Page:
Special Events Conference & Annual Meeting



The 2019 U SPORTS Conference and Annual Meeting kicks off Monday, June 3 at the Hilton Toronto Markham where athletic directors from all 56 member schools and representatives of the four conferences will gather for three days to hear from notable keynote speakers, receive important updates from the national office and have the opportunity to network with their peers. The attendees will also have access to the sold-out U SPORTS University Athletics Tradeshow where near 50 vendors will be represented.

With the conference less than a week way, USPORTS introduces you each day to our keynote speakers slated to address the membership:

Read about our Guest Speakers here.

Day 1 – Monday, June 3

The 2019 U SPORTS Conference and Annual Meeting kicked off in style Monday night with the U SPORTS Honours Awards Gala, celebrating those who have helped develop and grow university sports in Canada throughout their careers.

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Legendary Saskatchewan football coach Brian Towriss (Jean-Marie De Koninck Coaching Excellence Award), Guelph-based reporter Rob Massey (Fred Sgambati Media Award), and Queen’s University Manager of Interuniversity Sport Janean Sergeant (Austin-Matthews Award) were honoured at the Hilton Markham / Toronto Suites and Conference Centre.

The opening day was also highlighted a pair of keynote speakers. Lorraine Lafrenière, CEO of the Coaching Association of Canada addressed the membership on empowerment of our student-athletes through coaching and safe sport.

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“What happens through sport can prepare people for the unanticipated. It is the perfect training ground for the unanticipated, the unexpected, the resiliency in how you respond to those experiences. So if there was ever a moment of doubt…know that what you do makes a difference in the lives of every person who faces adversity and creates a better opportunity for them to be resilient and to contribute and to continue to be a better part of Canada.”

Earlier in the day, Chris Overholt, CEO of OverActive Media, took the stage to discuss the growing industry of eSports, which topped $1 billion for the first time in February 2018. After serving seven years as CEO of the Canadian Olympic Committee, Overholt took on a new challenge in bringing the industry to Canada through an integrated company with seven international eSports teams. That global eSports stable includes the Toronto Defiant, who will compete in the Overwatch league and a UK-based franchise in the vastly popular League of Legends European Championship.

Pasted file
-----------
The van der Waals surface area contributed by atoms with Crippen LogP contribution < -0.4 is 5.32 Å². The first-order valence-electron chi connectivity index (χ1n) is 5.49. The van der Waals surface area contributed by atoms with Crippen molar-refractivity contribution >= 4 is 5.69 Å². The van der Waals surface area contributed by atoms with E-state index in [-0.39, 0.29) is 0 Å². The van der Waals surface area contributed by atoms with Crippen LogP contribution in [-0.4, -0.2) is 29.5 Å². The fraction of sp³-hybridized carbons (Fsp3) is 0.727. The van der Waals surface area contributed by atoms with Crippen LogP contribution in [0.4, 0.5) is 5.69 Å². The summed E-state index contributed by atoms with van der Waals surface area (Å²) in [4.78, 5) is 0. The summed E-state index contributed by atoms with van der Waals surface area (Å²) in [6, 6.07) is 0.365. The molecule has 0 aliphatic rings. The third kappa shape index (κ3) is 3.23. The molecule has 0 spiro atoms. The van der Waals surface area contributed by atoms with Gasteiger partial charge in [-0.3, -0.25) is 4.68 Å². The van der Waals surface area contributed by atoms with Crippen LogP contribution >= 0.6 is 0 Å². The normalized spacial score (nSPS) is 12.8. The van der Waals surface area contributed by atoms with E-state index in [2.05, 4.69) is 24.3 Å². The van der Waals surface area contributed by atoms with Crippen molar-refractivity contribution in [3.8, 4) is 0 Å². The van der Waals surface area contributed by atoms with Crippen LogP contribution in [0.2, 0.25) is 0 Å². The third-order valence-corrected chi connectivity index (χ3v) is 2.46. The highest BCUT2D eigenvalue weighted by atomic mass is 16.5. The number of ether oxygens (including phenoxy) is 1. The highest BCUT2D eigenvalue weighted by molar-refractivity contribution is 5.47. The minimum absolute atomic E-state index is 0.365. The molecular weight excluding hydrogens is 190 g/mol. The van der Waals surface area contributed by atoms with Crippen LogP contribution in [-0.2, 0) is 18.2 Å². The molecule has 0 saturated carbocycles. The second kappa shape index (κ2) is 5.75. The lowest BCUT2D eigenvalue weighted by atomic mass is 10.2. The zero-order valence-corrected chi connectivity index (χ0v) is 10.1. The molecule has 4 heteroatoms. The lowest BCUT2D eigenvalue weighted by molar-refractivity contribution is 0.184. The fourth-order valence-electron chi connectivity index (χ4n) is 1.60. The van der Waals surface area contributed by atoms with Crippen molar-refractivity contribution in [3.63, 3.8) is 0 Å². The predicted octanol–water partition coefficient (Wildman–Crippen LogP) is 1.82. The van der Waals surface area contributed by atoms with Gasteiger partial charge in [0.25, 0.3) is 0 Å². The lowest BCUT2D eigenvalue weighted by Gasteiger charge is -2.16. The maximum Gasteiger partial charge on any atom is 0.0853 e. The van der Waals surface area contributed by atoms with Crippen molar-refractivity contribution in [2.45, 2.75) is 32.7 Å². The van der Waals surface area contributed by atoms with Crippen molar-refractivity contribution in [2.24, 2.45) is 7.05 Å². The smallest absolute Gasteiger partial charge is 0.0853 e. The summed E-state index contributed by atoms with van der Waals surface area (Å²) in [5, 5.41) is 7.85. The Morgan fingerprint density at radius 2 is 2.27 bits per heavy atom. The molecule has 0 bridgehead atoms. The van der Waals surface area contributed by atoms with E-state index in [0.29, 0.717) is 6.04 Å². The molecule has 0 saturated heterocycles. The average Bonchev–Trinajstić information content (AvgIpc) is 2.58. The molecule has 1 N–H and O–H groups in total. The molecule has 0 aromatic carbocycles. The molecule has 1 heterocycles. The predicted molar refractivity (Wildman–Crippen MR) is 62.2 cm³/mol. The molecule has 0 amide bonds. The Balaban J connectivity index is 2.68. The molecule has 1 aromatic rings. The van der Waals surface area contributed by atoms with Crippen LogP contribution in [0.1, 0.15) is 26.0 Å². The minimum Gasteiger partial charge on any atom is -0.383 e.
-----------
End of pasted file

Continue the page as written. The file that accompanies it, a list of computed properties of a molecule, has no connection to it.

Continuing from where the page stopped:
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“eSports is an industry growing at an accelerated pace next to the NBA, NFL, NHL, and on a trajectory to eclipse those major leagues over the next 10-15 years,” said Overholt. “There is a monster demographic between the ages of 18-25 who simply do not consume media and do not consume sport the same way that many in this room, and myself did growing up."

Monday’s key U SPORTS Presentations included President and CEO Graham Brown, and Chief Operating Officer David Goldstein introducing the membership to the new four-year strategic plan that will guide the organization into the future, the Governance Review undertaken by the organization over the past year, as well as key successes and learnings through the transition from CIS to U SPORTS since 2016.

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The new Stategic Plan outlines the Vision, Mission, and Values of the organization, the Operating Principles that inform its day-to-day work, and the Strategic Priorities and Key Initiatives that will help move Canadian university sports forward.

“We’re an evolving organization that isn’t just isolated to what we do in one year – it’s one year building on the next year, building on the next year,” said Brown. “Hopefully, we’ve built enough foundational projects and have them in place in order to continue to help us to make the right decisions.”

Day 2 – Tuesday, June 4

Tuesday was highlighted by two keynote speakers, including a presentation delivered exclusively in French.

Veronique Dubois, the Director of Programming at TVA – U SPORTS’ official French-language football broadcaster – gave a presentation titled Marketing and Promoting University Sports: Unique Lessons from Quebec. During her address, Dubois described how TVA is able to highlight the talent of U SPORTS student-athletes through unique storytelling, by emphasizing the emotion and journey of the players, over their performance.

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“TVA covers U SPORTS Football the same (way) as the NHL or MLS. We don’t want to be just a broadcaster,” said Dubois. “We want to contribute to the growth and development on both sides. This partnership is built on a win-win relationship.”

In the afternoon, Marie-Claude Asselin and Eleni Siganos, of the Sport Dispute Resolution Centre of Canada (SDRCC), spoke about the Disciplinary Process, describing their experiences in dispute resolution, and how U SPORTS members can better implement and enforce a code of conduct. Specifically, Asselin and Sigano examined how to navigate a school’s code of conduct, and how to ethically and properly enforce it, while respecting the student-athlete.

"The code of conduct should be translating the values that are defined in your code of ethics into what this means in terms of behaviour,” said Asselin.


U SPORTS members also had the opportunity to network with potential new business partners that could help grow or enhance their respective athletic programs during the U SPORTS Supplier and Business Tradeshow. Almost 50 vendors took part, taking time to share their products with athletic directors and varsity staff of all 56 schools and four conferences across the country.